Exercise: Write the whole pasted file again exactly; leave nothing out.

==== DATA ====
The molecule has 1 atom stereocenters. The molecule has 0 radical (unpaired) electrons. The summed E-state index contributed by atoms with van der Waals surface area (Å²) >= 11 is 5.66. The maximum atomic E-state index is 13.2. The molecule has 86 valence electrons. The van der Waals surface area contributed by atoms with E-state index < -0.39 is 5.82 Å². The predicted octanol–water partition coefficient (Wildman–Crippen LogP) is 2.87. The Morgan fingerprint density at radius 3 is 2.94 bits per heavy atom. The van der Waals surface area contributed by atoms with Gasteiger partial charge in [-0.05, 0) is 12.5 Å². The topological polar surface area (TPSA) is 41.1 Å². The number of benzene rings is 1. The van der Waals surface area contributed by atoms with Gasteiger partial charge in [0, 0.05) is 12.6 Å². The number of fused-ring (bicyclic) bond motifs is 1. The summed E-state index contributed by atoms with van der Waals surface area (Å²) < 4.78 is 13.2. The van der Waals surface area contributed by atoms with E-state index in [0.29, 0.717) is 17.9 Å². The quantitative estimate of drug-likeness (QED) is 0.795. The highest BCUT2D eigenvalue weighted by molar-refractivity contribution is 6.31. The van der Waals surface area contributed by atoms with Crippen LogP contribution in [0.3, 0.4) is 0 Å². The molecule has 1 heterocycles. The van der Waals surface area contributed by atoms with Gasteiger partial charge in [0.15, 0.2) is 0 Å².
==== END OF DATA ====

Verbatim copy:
The molecule has 1 atom stereocenters. The molecule has 0 radical (unpaired) electrons. The summed E-state index contributed by atoms with van der Waals surface area (Å²) >= 11 is 5.66. The maximum atomic E-state index is 13.2. The molecule has 86 valence electrons. The van der Waals surface area contributed by atoms with E-state index < -0.39 is 5.82 Å². The predicted octanol–water partition coefficient (Wildman–Crippen LogP) is 2.87. The Morgan fingerprint density at radius 3 is 2.94 bits per heavy atom. The van der Waals surface area contributed by atoms with Gasteiger partial charge in [-0.05, 0) is 12.5 Å². The topological polar surface area (TPSA) is 41.1 Å². The number of benzene rings is 1. The van der Waals surface area contributed by atoms with Gasteiger partial charge in [0, 0.05) is 12.6 Å². The number of fused-ring (bicyclic) bond motifs is 1. The summed E-state index contributed by atoms with van der Waals surface area (Å²) < 4.78 is 13.2. The van der Waals surface area contributed by atoms with E-state index in [0.29, 0.717) is 17.9 Å². The quantitative estimate of drug-likeness (QED) is 0.795. The highest BCUT2D eigenvalue weighted by molar-refractivity contribution is 6.31. The van der Waals surface area contributed by atoms with Crippen LogP contribution in [0.3, 0.4) is 0 Å². The molecule has 1 heterocycles. The van der Waals surface area contributed by atoms with Gasteiger partial charge in [0.15, 0.2) is 0 Å².